On April 26, Sherman Lea Jr. tweeted a photo taken at Benny Marconi’s, a pizzeria in Roanoke, Virginia. He’s seated between two journalists from WDBJ, the city’s CBS affiliate: reporter Alison Parker and anchor Chris Hurst, who had recently fallen in love.

That photo made the rounds online Wednesday after Parker and cameraman Adam Ward were gunned down during a live broadcast by disgruntled former WDBJ reporter Vester Lee Flanagan (who went by the name Bryce Williams on air, and later killed himself during a police chase). While Flanagan was still at large, at least half a dozen news websites—some more reputable than others—published the pizza parlor photo and claimed that the man seated between Parker and Hurst was Flanagan. They include The Wrap, PhillyVoice, Coed, and The Hollywood Gossip, as well as the Facebook page of Matt Scott, a meteorologist with FoxCT:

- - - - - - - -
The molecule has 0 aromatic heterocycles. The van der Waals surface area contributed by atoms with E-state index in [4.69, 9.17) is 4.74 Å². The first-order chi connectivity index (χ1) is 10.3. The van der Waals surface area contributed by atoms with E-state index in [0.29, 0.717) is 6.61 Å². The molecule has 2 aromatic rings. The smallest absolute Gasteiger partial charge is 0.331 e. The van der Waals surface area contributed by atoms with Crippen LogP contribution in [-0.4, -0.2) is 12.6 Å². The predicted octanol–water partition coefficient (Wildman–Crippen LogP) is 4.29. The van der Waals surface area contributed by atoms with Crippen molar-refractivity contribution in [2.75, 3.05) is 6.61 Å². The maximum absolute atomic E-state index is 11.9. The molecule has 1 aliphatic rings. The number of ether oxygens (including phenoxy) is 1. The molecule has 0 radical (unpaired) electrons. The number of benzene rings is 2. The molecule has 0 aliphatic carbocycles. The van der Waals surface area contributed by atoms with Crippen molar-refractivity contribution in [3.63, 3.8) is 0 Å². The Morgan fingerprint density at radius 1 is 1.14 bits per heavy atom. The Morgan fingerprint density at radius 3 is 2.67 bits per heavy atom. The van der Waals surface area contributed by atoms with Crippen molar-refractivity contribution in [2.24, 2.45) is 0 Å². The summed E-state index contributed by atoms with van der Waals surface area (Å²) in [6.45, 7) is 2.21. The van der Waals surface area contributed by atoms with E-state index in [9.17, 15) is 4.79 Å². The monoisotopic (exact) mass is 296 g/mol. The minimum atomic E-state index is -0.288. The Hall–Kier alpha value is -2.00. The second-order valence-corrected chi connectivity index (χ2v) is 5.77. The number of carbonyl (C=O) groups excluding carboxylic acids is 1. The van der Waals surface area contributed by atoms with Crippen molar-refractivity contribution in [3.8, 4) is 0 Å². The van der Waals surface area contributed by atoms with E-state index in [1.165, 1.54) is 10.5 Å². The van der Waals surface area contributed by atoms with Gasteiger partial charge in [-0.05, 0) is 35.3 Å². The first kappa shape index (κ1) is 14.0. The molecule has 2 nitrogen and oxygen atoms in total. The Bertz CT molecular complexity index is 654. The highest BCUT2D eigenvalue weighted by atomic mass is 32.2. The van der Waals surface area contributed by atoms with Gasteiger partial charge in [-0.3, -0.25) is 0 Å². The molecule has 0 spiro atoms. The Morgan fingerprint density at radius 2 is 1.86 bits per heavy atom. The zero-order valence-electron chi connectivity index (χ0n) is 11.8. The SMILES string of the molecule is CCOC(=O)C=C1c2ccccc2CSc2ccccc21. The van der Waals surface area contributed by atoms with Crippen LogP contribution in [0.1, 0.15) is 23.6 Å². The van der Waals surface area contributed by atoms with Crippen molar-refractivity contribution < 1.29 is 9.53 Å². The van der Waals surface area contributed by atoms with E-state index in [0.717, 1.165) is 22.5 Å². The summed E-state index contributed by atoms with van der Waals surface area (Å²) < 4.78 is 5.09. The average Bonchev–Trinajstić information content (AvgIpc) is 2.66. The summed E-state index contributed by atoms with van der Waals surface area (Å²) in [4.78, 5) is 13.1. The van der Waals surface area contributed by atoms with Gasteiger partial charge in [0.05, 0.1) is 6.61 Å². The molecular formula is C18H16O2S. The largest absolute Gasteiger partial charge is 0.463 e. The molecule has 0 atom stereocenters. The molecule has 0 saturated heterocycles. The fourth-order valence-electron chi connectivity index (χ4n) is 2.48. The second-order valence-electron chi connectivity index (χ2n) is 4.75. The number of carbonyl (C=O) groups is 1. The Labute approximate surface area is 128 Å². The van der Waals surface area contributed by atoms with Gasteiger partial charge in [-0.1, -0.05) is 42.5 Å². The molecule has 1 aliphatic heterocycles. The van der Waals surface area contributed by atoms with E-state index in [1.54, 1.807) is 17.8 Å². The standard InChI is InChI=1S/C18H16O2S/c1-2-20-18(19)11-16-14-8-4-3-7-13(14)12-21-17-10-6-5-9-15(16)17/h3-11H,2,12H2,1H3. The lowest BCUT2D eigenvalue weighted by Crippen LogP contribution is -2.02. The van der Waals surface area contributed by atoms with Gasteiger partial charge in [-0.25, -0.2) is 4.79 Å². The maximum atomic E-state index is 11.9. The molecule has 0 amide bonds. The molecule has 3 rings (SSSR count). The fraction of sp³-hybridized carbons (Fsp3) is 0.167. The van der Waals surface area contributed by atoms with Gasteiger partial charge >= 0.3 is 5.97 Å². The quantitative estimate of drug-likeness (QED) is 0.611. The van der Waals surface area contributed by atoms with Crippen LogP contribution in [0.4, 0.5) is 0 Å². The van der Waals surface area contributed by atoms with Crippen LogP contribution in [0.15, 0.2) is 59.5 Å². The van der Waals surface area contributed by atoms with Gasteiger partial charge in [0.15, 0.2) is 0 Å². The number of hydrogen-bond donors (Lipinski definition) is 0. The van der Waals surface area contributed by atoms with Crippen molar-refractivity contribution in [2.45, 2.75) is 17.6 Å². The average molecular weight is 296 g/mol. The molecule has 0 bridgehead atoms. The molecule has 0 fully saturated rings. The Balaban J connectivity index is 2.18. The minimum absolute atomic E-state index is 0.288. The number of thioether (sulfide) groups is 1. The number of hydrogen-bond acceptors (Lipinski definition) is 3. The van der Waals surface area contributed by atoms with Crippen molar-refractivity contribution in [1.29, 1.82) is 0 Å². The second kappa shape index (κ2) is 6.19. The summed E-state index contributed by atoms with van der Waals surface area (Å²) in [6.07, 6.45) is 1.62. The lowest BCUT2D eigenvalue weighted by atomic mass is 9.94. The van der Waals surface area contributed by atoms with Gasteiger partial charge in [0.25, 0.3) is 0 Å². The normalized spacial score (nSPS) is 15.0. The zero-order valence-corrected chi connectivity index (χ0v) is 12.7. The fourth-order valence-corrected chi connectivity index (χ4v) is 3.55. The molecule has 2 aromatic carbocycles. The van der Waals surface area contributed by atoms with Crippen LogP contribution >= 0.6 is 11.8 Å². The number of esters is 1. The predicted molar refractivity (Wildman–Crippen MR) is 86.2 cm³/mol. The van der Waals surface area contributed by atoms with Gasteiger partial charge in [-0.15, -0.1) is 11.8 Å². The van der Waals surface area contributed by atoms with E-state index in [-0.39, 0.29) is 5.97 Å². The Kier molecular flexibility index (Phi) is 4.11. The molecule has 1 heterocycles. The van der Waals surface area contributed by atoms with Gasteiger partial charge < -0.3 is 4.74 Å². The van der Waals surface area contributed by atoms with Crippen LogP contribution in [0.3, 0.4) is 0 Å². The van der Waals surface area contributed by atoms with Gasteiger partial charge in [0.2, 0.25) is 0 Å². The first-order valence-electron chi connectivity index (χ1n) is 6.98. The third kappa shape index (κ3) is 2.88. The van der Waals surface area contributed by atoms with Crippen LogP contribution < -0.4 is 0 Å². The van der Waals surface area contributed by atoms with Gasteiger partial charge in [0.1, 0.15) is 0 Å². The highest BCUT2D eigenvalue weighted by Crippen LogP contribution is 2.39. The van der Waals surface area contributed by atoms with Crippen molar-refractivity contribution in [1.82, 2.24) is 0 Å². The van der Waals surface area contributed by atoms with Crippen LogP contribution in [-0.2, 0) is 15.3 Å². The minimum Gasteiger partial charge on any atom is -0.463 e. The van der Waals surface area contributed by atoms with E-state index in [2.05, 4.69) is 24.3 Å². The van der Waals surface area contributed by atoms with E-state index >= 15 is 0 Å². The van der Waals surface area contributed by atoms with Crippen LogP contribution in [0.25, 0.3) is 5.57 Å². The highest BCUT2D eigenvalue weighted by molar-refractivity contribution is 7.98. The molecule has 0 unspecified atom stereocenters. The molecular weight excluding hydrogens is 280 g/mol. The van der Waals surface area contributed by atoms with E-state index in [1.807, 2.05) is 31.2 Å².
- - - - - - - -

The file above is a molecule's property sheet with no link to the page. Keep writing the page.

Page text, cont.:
Here is a confirmed image of Flanagan, via CBS News:

Needless to say, Sherman Lea Jr.—the executive director of New Hope Support Services—was not pleased. (His voicemail was full, and he did not respond to an interview request sent via Twitter.)

Scott, and all of the aforementioned websites, have taken the image down. (As of this writing, at least one site, College Candy, was still using it.) Scott and PhillyVoice’s Christina Lobrutto did not respond to requests for comment, but several others did:

If you’re going to use the “breaking news” defense, however, at least have the courage to do so in the article itself. Instead, not one of these outlets explained the removal of the photo or otherwise admitted that an error in their piece had been corrected.

As someone who runs a website, I understand the pressure to capitalize on breaking news to increase traffic. But this has happened too many times now. Misidentifying a suspect can ruin—and even cost—lives. After all, Sherman Lea Jr. lives in the very region where police were chasing Flanagan. It is not hard to imagine someone in Virginia seeing the photo of Lea, and then running into Lea himself at, say, a gas station. It is also not hard to imagine, given the state’s gun laws, that this person might be armed, and that he might decide to be a hero. Then we’d have our second tragedy of the day, one that certain websites would surely rush to aggregate.